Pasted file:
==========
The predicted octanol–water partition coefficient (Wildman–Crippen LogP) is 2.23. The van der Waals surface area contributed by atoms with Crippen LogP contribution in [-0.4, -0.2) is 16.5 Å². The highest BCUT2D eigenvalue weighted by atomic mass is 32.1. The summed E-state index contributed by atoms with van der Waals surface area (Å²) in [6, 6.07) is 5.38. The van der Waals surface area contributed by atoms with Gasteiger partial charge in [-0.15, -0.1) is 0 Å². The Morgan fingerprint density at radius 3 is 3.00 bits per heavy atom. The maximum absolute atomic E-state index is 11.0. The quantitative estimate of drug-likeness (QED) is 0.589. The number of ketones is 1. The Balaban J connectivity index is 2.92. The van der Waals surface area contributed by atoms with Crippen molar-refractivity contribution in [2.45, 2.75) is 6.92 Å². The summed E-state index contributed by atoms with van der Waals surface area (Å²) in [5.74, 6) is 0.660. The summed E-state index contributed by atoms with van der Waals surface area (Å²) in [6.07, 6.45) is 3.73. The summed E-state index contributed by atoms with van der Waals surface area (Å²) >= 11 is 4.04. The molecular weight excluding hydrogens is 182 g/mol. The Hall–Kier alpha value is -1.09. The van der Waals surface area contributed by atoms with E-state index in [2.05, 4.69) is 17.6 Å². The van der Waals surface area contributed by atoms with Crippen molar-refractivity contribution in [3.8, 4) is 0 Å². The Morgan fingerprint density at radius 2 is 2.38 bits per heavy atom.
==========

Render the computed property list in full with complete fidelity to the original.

The predicted octanol–water partition coefficient (Wildman–Crippen LogP) is 2.23. The van der Waals surface area contributed by atoms with Crippen LogP contribution in [-0.4, -0.2) is 16.5 Å². The highest BCUT2D eigenvalue weighted by atomic mass is 32.1. The summed E-state index contributed by atoms with van der Waals surface area (Å²) in [6, 6.07) is 5.38. The van der Waals surface area contributed by atoms with Gasteiger partial charge in [-0.15, -0.1) is 0 Å². The Morgan fingerprint density at radius 3 is 3.00 bits per heavy atom. The maximum absolute atomic E-state index is 11.0. The quantitative estimate of drug-likeness (QED) is 0.589. The number of ketones is 1. The Balaban J connectivity index is 2.92. The van der Waals surface area contributed by atoms with Crippen molar-refractivity contribution in [2.45, 2.75) is 6.92 Å². The summed E-state index contributed by atoms with van der Waals surface area (Å²) in [5.74, 6) is 0.660. The summed E-state index contributed by atoms with van der Waals surface area (Å²) in [6.07, 6.45) is 3.73. The summed E-state index contributed by atoms with van der Waals surface area (Å²) >= 11 is 4.04. The molecular weight excluding hydrogens is 182 g/mol. The Hall–Kier alpha value is -1.09. The van der Waals surface area contributed by atoms with E-state index in [2.05, 4.69) is 17.6 Å². The van der Waals surface area contributed by atoms with Crippen molar-refractivity contribution in [3.8, 4) is 0 Å². The Morgan fingerprint density at radius 2 is 2.38 bits per heavy atom.